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2 Ways To Safely Customize Your WordPress Site Without A Child Theme

2 Ways to Customize WordPress

This year (2016) I gave a talk at WordCamp San Diego as part of the Beginners’ Bootcamp, entitled “Customizing Without Hacking”. It was an introduction to best practices for customizing WordPress without doing anything that will break your site or make it a nightmare to maintain.

Learning from the beginning how to customize the right way will make your future-self’s life much easier:

  • Your changes will be future-proofed to keep each layer of your site update-able: WordPress core, themes, plugins.
  • Using WordPress best practices means that if you are building the site for someone else to maintain, or if you will have someone else helping you in the future, they won’t have be Sherlock Holmes to figure out how the site works.
  • You’ll have confidence and peace of mind when experimenting with your site, knowing that you’re not going to break something beyond your own ability to repair.
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The Most Flexible Featured Posts Widget You’ll Need

Flexible Posts Widget WordPress Plugin

Recently I had a client that needed to display a grid of images in a sidebar widget, each one of which would link to a different page. Previously they had hard coded all the images and links as HTML in a text widget but this was understandably a pain for the client to maintain and update.

I previously used Special Recent Posts as my go-to plugin for this type of thing (although I’m not sure it could handle Pages) but the free version is no longer being updated so I needed a new solution. Fortunately I found the Flexible Posts Widget plugin – the best featured posts widget I think you’ll ever need.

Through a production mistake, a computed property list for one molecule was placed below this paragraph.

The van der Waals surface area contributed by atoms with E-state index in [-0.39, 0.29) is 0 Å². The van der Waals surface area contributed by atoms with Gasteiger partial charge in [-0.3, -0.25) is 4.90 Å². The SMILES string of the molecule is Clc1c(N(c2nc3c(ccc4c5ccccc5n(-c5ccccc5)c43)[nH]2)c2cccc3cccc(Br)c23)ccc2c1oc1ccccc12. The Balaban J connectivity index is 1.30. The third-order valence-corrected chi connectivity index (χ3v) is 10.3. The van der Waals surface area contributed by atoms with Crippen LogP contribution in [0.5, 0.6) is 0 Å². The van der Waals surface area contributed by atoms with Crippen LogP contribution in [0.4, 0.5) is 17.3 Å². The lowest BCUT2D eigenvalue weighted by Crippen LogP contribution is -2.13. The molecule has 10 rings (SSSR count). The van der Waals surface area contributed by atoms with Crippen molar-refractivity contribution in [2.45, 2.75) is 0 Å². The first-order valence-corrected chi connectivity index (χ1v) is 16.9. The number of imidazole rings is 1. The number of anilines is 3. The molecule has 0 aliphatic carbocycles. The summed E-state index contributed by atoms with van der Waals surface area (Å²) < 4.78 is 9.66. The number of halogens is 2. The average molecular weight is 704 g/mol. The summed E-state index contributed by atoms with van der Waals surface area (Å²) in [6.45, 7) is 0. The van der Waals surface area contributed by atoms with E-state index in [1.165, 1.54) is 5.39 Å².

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Do You Need A Child Theme?

Do You Need A Child Theme

Creating a child theme is generally the best practice  for modifying or customizing an existing theme. However in a couple of cases there may be another, easier way, especially for beginners and non-coders.

Why Use A Child Theme?

If you need to modify your WordPress theme by editing any of the code, a child theme provides a way for you to do this safely. By “safely” I mean that it enables you to keep all your modifications separate so that you can continue to update the main, or parent theme in the future.

Let’s break that down a little further.

A theme is a set of files that lives on your server. In the screenshot below, I’m using an FTP program to look at my server but you would see the same thing if you used the File Manager from inside your web hosting cpanel. Once you navigate to the
wp-content folder you will then see the themes folder. Within that you’ll see a folder for each theme you have installed. In the screenshot below you can see some of the files and folders that comprise the Twenty Thirteen theme: